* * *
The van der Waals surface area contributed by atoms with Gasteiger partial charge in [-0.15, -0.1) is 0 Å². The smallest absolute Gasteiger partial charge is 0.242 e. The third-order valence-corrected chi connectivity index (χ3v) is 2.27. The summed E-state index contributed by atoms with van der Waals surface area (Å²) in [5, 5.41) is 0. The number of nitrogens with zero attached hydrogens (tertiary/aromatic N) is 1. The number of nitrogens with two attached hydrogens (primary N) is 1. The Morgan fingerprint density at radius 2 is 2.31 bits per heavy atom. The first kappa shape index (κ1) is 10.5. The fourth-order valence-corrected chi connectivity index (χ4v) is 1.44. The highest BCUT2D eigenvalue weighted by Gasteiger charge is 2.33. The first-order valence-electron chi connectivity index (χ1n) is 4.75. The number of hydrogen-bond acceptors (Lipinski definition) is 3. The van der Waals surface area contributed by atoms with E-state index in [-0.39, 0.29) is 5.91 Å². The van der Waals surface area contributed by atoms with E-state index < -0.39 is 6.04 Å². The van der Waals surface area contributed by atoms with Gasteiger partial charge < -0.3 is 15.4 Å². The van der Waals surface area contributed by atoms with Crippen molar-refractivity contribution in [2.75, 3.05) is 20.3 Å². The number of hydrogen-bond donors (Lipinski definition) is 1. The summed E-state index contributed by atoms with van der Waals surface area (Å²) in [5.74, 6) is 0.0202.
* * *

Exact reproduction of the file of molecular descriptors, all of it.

The van der Waals surface area contributed by atoms with Gasteiger partial charge in [-0.15, -0.1) is 0 Å². The smallest absolute Gasteiger partial charge is 0.242 e. The third-order valence-corrected chi connectivity index (χ3v) is 2.27. The summed E-state index contributed by atoms with van der Waals surface area (Å²) in [5, 5.41) is 0. The number of nitrogens with zero attached hydrogens (tertiary/aromatic N) is 1. The number of nitrogens with two attached hydrogens (primary N) is 1. The Morgan fingerprint density at radius 2 is 2.31 bits per heavy atom. The first kappa shape index (κ1) is 10.5. The fourth-order valence-corrected chi connectivity index (χ4v) is 1.44. The highest BCUT2D eigenvalue weighted by Gasteiger charge is 2.33. The first-order valence-electron chi connectivity index (χ1n) is 4.75. The number of hydrogen-bond acceptors (Lipinski definition) is 3. The van der Waals surface area contributed by atoms with E-state index in [-0.39, 0.29) is 5.91 Å². The van der Waals surface area contributed by atoms with E-state index < -0.39 is 6.04 Å². The van der Waals surface area contributed by atoms with Gasteiger partial charge < -0.3 is 15.4 Å². The van der Waals surface area contributed by atoms with Crippen molar-refractivity contribution in [2.75, 3.05) is 20.3 Å². The number of hydrogen-bond donors (Lipinski definition) is 1. The summed E-state index contributed by atoms with van der Waals surface area (Å²) in [5.74, 6) is 0.0202.